Published on December 1st, 20120
A Valiant Struggle: A Film Review of “Thing With No Name”
In the documentary film Thing With No Name producers Sarah Friedland and Esy Casey present a touching portrait of two HIV/AIDS afflicted women as they live out their final months in the province of Kwazulu Natal, South Africa. The two women are named Danisile and NTombeleni. Danisile is only thirty-two years old while NTombeleni is only forty years old.
Although Danisile is younger, stronger, and has given birth to fewer children than has NTombeleni, she has a lower CD4 Count than does NTombeleni. Despite weakened immune systems, both Danisile’s and NTombeleni’s valiantly struggle to hold onto their lives. With astounding photography of the Kwazulu Natal region by Esy Casey, and incredible editing/direction by Sarah Friedland, the women’s stories are beautifully told as both struggle through The winter months of 2006.
As Danisile and NTombeleni survive throughout June, July, and August the mental, physical, and the intellectual affects of the disease upon them is contrasted with the health of their children and other family members. Often optimistic, yet frankly honest, this sensitive glimpse of Danisile and NTombeleni’s lives is intertwined with traditional South African customs which the poor people of South Africa depended upon for survival while Apartheid was in place. The South African people have not been able to totally forsake their traditional folk customs. Umemulo (female rights of passage), ancestor worship and traditional African burial are featured prominently throughout this documentary.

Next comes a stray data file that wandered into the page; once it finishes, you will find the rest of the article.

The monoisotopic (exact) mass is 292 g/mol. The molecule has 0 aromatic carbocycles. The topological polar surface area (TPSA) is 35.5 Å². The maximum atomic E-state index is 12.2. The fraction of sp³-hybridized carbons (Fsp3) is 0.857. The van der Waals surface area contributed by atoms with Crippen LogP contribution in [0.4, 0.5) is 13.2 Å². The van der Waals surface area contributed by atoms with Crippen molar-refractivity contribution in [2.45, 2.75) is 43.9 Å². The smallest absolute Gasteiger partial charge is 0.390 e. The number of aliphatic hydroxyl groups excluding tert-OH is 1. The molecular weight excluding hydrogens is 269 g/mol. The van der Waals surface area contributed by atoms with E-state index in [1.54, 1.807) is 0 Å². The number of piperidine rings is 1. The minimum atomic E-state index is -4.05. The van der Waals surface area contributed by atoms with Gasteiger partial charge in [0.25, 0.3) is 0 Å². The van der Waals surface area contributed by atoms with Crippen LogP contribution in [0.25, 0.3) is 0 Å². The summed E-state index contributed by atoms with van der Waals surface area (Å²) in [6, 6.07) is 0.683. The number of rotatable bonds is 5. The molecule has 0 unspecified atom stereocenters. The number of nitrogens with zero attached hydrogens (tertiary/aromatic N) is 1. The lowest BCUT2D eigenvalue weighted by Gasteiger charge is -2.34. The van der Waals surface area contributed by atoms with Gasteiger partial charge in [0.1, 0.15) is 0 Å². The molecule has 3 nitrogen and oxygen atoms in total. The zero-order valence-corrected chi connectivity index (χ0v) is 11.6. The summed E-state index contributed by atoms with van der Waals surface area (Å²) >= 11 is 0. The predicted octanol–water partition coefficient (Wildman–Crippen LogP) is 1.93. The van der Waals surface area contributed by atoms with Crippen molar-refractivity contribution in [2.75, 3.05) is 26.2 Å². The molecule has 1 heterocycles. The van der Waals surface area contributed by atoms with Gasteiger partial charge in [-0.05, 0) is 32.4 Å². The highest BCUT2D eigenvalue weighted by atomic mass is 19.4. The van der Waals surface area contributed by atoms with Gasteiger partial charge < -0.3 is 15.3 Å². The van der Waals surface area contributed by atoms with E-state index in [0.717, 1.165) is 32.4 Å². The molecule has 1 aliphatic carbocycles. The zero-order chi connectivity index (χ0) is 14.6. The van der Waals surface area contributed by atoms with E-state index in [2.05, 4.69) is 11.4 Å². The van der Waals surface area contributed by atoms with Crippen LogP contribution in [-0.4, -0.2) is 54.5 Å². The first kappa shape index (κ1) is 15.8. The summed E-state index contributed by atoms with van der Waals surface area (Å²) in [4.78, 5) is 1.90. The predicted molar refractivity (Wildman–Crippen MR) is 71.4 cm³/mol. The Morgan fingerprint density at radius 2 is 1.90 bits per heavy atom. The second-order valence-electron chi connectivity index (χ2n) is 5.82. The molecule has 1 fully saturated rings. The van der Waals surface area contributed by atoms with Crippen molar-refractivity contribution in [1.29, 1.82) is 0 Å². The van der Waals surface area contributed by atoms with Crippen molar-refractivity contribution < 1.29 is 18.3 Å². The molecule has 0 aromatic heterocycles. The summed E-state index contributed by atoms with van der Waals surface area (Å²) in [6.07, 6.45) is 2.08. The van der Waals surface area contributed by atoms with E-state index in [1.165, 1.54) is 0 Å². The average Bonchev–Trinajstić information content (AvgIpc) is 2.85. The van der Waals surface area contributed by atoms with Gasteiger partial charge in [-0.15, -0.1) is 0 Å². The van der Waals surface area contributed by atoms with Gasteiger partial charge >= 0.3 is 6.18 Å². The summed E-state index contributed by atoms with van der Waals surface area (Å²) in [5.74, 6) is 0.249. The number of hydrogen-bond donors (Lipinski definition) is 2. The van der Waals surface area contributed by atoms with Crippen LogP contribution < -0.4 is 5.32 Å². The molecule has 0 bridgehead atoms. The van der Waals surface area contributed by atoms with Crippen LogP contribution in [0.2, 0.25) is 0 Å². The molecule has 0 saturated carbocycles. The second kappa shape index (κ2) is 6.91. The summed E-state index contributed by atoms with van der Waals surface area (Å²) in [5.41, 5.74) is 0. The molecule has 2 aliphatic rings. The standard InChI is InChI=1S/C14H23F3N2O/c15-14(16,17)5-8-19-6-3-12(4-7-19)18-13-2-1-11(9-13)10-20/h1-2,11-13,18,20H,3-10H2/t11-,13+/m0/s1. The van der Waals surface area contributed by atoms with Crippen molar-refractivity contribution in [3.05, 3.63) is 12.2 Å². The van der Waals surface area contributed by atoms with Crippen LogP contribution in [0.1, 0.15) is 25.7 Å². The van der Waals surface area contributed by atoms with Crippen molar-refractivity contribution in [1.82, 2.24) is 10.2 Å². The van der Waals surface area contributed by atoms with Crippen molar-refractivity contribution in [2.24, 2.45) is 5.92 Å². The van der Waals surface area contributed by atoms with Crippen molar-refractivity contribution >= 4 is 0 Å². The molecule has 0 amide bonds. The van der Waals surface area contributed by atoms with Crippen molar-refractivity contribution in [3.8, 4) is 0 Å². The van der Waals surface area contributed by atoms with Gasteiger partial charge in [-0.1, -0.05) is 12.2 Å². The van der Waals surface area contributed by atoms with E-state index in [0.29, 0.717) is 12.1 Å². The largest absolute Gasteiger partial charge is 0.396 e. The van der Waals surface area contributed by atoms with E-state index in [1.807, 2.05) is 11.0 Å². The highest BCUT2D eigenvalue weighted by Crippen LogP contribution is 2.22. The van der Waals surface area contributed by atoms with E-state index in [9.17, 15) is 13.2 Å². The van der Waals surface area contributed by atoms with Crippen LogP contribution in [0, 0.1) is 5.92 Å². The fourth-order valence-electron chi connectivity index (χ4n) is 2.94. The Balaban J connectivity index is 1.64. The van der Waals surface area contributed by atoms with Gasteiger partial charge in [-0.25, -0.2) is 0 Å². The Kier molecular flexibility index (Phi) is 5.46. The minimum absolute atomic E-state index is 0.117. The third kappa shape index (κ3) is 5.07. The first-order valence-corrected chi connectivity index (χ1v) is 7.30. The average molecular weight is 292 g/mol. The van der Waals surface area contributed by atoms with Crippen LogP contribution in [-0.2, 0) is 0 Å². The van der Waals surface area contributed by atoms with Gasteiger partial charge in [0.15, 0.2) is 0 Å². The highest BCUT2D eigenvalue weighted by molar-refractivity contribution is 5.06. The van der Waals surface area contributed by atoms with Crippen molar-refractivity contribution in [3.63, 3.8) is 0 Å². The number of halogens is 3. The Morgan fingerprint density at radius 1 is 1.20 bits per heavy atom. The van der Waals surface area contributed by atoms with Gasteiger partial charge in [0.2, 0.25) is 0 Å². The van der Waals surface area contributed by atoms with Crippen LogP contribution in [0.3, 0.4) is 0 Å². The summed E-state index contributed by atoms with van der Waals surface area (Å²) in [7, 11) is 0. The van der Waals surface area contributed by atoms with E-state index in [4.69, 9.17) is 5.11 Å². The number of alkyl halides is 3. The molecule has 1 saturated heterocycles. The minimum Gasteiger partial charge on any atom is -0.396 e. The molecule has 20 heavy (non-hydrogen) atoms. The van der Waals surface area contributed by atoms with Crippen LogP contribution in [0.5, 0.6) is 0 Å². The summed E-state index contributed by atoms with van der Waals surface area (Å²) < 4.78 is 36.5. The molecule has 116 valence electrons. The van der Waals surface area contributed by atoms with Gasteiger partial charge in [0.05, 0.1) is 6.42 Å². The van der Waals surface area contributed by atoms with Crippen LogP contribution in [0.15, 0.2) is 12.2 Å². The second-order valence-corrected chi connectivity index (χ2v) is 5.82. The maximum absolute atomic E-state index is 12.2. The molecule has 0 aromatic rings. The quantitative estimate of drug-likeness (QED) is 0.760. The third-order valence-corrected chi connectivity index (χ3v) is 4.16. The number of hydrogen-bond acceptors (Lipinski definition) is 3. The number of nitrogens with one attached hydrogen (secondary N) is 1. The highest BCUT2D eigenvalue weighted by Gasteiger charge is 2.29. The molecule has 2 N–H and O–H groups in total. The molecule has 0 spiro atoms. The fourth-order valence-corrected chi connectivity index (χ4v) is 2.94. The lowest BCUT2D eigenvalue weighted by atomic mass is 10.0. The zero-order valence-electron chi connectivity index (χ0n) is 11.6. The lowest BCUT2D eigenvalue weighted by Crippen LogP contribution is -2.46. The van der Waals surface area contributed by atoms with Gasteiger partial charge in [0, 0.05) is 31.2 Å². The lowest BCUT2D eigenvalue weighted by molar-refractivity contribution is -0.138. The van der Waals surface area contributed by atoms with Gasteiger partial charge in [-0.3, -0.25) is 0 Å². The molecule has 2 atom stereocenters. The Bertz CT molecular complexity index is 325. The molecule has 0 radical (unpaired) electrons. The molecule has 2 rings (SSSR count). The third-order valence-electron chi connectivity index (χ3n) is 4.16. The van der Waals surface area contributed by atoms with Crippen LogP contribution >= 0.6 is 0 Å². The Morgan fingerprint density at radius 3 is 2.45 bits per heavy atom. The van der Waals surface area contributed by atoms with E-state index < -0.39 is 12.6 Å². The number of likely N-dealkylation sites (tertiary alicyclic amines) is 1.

Thing With No Name may be dull and boring for those who are unwilling to read the subtitles. The english subtitles, however, convey staggering statistics which are astounding enough to compel one to watch the entire film.
For instance, did you know that of the world’s 39.5 million hiv/aids infected people, that 63% live in Sub-Saharan Africa? Also, did you know that in Kwazulu Natal, one in six people is HIV/AIDS infected. Because of this documentary’s ability to educate its viewers about HIV/AIDS, I would recommend this film as a vehicle with which to improve HIV/AIDS awareness amongst children as well as amongst adolescents and adults.
On a scale of from one to twelve roses, therefore, I give Thing With No Name eleven roses.
About the Author: Cleo E. Brown is the former Dean of Students and of Academic Affairs in The Learning Institute’s GED Program in Manhattan, New York. She has a Master’s Degree in contemporary African-American History from The University of California at Davis, and has worked toward a Doctorate in education at The University of San Francisco.